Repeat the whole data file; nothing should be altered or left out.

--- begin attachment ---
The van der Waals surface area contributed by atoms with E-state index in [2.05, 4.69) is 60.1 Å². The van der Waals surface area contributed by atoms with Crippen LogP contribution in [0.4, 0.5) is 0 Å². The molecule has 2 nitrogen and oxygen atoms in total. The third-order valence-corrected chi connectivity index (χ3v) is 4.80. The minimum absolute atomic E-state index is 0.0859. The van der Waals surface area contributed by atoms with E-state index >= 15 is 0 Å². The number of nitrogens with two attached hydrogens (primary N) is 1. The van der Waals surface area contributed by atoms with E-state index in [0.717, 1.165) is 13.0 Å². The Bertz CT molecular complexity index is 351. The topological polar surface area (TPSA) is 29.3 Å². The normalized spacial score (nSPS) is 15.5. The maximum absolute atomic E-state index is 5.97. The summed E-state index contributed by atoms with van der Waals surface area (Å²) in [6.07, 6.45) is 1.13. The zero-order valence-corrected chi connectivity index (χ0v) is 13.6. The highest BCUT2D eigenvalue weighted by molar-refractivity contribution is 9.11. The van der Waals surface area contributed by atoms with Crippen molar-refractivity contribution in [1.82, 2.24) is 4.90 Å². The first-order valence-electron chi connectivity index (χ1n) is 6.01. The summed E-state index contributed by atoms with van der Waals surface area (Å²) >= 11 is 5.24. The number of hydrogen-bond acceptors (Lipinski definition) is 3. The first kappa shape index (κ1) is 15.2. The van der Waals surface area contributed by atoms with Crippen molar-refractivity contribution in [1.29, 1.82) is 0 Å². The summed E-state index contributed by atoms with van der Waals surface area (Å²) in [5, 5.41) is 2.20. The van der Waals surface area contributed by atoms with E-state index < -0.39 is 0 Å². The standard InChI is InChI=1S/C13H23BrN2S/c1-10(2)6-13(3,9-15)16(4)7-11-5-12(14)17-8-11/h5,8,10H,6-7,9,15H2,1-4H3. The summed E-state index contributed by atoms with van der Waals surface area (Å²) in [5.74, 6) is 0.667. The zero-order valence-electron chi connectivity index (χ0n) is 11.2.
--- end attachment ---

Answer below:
The van der Waals surface area contributed by atoms with E-state index in [2.05, 4.69) is 60.1 Å². The van der Waals surface area contributed by atoms with Crippen LogP contribution in [0.4, 0.5) is 0 Å². The molecule has 2 nitrogen and oxygen atoms in total. The third-order valence-corrected chi connectivity index (χ3v) is 4.80. The minimum absolute atomic E-state index is 0.0859. The van der Waals surface area contributed by atoms with E-state index >= 15 is 0 Å². The number of nitrogens with two attached hydrogens (primary N) is 1. The van der Waals surface area contributed by atoms with E-state index in [0.717, 1.165) is 13.0 Å². The Bertz CT molecular complexity index is 351. The topological polar surface area (TPSA) is 29.3 Å². The normalized spacial score (nSPS) is 15.5. The maximum absolute atomic E-state index is 5.97. The summed E-state index contributed by atoms with van der Waals surface area (Å²) in [6.07, 6.45) is 1.13. The zero-order valence-corrected chi connectivity index (χ0v) is 13.6. The highest BCUT2D eigenvalue weighted by molar-refractivity contribution is 9.11. The van der Waals surface area contributed by atoms with Crippen molar-refractivity contribution in [1.82, 2.24) is 4.90 Å². The first-order valence-electron chi connectivity index (χ1n) is 6.01. The summed E-state index contributed by atoms with van der Waals surface area (Å²) >= 11 is 5.24. The number of hydrogen-bond acceptors (Lipinski definition) is 3. The first kappa shape index (κ1) is 15.2. The van der Waals surface area contributed by atoms with Crippen molar-refractivity contribution in [1.29, 1.82) is 0 Å². The summed E-state index contributed by atoms with van der Waals surface area (Å²) in [5, 5.41) is 2.20. The van der Waals surface area contributed by atoms with E-state index < -0.39 is 0 Å². The standard InChI is InChI=1S/C13H23BrN2S/c1-10(2)6-13(3,9-15)16(4)7-11-5-12(14)17-8-11/h5,8,10H,6-7,9,15H2,1-4H3. The summed E-state index contributed by atoms with van der Waals surface area (Å²) in [5.74, 6) is 0.667. The zero-order valence-electron chi connectivity index (χ0n) is 11.2.